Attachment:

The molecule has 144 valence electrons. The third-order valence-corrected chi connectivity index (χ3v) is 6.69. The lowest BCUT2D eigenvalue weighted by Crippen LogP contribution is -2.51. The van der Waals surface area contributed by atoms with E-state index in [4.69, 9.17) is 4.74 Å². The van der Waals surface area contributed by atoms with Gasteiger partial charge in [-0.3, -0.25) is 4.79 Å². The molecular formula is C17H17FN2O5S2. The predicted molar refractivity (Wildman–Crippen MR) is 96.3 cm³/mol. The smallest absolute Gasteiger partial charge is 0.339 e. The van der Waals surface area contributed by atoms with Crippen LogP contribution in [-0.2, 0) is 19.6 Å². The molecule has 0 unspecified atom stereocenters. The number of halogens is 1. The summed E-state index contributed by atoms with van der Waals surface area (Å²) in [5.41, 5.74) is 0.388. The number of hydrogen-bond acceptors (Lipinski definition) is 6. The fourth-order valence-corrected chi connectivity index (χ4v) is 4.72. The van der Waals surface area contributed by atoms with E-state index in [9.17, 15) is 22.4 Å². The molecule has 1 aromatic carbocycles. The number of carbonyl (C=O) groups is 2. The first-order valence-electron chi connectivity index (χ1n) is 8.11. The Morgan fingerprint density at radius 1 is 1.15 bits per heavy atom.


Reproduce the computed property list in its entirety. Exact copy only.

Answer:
The molecule has 144 valence electrons. The third-order valence-corrected chi connectivity index (χ3v) is 6.69. The lowest BCUT2D eigenvalue weighted by Crippen LogP contribution is -2.51. The van der Waals surface area contributed by atoms with E-state index in [4.69, 9.17) is 4.74 Å². The van der Waals surface area contributed by atoms with Gasteiger partial charge in [-0.3, -0.25) is 4.79 Å². The molecular formula is C17H17FN2O5S2. The predicted molar refractivity (Wildman–Crippen MR) is 96.3 cm³/mol. The smallest absolute Gasteiger partial charge is 0.339 e. The van der Waals surface area contributed by atoms with Crippen LogP contribution in [-0.2, 0) is 19.6 Å². The molecule has 0 unspecified atom stereocenters. The number of halogens is 1. The summed E-state index contributed by atoms with van der Waals surface area (Å²) in [5.41, 5.74) is 0.388. The number of hydrogen-bond acceptors (Lipinski definition) is 6. The fourth-order valence-corrected chi connectivity index (χ4v) is 4.72. The van der Waals surface area contributed by atoms with E-state index in [9.17, 15) is 22.4 Å². The molecule has 1 aromatic carbocycles. The number of carbonyl (C=O) groups is 2. The first-order valence-electron chi connectivity index (χ1n) is 8.11. The Morgan fingerprint density at radius 1 is 1.15 bits per heavy atom.